Improving the Energy Efficiency of Home Appliances

Close up of electrical outlet (AU/NZ standard) with on/off switches
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Our special feature on greener choices around the home kicked off with a guest post on improving the energy efficiency of an existing home with small changes and targeted renovations/enhancements. This week, we’re taking a closer look at the energy efficiency of home appliances and equipment. 

Replacements and Upgrades

Using more efficient appliances or upgrading electronics to a better energy-rating is an “easy” way to reduce consumption without changing habits. It’s also expensive! In some cases, the upgrade may be worthwhile.  In other cases, you might be better off looking for near-term efficiency gains on older existing appliances while saving for future incremental upgrades when the time/budget is right. Using existing equipment smarter to lower your household energy consumption is a great place to start.

Cleaner Appliances are Greener Appliances

Clean appliances will run more efficiently. That’s a no/low cost adjustment that you can make today. Cleaning air inlets (aka fur magnets!) and ensuring adequate ventilation gaps will help things run efficiently. Don’t forget the out-of-sight-out-of-mind jobs.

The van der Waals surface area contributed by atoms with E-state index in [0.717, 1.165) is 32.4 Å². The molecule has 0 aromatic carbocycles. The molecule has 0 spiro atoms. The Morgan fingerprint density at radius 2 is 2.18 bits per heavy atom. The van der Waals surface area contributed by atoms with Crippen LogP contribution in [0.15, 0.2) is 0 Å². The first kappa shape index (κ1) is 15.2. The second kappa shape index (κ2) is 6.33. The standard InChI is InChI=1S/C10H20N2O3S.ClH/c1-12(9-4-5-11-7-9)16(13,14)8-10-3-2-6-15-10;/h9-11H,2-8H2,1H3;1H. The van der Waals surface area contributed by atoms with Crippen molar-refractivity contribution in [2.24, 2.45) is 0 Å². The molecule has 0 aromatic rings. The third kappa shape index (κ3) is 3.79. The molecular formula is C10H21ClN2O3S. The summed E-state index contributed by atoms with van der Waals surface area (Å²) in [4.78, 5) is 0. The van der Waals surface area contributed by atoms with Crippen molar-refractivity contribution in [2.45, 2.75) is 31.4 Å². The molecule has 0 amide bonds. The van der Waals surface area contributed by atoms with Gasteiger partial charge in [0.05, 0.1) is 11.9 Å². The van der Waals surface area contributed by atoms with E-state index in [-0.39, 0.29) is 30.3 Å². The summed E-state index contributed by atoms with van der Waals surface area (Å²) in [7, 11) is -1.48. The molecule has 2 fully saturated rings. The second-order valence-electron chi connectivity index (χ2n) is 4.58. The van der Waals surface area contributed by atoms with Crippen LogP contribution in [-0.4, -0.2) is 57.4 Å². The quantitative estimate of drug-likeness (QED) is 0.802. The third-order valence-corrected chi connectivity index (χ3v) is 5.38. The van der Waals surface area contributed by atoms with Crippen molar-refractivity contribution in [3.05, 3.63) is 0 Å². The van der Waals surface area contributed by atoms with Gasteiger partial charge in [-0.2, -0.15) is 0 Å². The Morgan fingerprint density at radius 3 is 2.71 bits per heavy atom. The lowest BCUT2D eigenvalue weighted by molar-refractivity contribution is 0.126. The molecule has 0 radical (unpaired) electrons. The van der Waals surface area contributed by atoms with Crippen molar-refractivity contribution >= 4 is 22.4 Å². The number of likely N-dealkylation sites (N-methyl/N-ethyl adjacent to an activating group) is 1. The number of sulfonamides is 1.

Remember that just because an appliance is for cleaning doesn’t mean it keeps itself clean…sadly! All of those traps, filters, seals, etc benefit from regular cleaning, as unpleasant a task as that can sometimes be. It will also help your existing appliances operate better, smell better, and last longer.

Energy Efficiency in the Home Laundry

In your laundry, try to take advantage of economy/eco modes, if your appliances have them. If you can customise the default settings, set it to your most efficient cycle so that you need to opt up when needed by exception instead of always remembering to opt down.

If you can’t adjust the default for your washing machine, get cheeky if your family is “forgetful” about cold washing and shut off the hot water at the wall. As a bonus, it will help to reduce the risk of accidental shrinking. Run full loads where feasible.  If operating on similar settings, you’ll use less energy and water.  That means you’ll generate less household wastewater, too.